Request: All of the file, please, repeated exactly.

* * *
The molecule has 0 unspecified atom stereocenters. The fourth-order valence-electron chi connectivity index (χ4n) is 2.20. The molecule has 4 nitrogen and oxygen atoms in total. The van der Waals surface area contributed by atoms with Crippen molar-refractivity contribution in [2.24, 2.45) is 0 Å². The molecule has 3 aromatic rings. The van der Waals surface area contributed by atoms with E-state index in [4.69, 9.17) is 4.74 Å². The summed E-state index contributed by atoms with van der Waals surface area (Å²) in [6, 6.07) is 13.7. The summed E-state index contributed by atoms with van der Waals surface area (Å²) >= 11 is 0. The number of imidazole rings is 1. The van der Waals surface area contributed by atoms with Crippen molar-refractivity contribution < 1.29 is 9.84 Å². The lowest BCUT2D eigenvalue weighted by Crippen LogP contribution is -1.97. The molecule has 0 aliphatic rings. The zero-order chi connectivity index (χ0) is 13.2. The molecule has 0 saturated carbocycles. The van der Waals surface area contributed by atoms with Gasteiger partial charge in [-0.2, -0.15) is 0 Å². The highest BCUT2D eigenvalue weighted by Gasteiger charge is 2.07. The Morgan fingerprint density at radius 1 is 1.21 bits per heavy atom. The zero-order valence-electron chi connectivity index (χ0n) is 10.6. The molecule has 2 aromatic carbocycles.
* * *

The molecule has 0 unspecified atom stereocenters. The fourth-order valence-electron chi connectivity index (χ4n) is 2.20. The molecule has 4 nitrogen and oxygen atoms in total. The van der Waals surface area contributed by atoms with Crippen molar-refractivity contribution in [2.24, 2.45) is 0 Å². The molecule has 3 aromatic rings. The van der Waals surface area contributed by atoms with E-state index in [4.69, 9.17) is 4.74 Å². The summed E-state index contributed by atoms with van der Waals surface area (Å²) in [6, 6.07) is 13.7. The summed E-state index contributed by atoms with van der Waals surface area (Å²) >= 11 is 0. The number of imidazole rings is 1. The van der Waals surface area contributed by atoms with Crippen molar-refractivity contribution < 1.29 is 9.84 Å². The lowest BCUT2D eigenvalue weighted by Crippen LogP contribution is -1.97. The molecule has 0 aliphatic rings. The zero-order chi connectivity index (χ0) is 13.2. The molecule has 0 saturated carbocycles. The van der Waals surface area contributed by atoms with Gasteiger partial charge in [-0.2, -0.15) is 0 Å². The highest BCUT2D eigenvalue weighted by Gasteiger charge is 2.07. The Morgan fingerprint density at radius 1 is 1.21 bits per heavy atom. The zero-order valence-electron chi connectivity index (χ0n) is 10.6. The molecule has 2 aromatic carbocycles.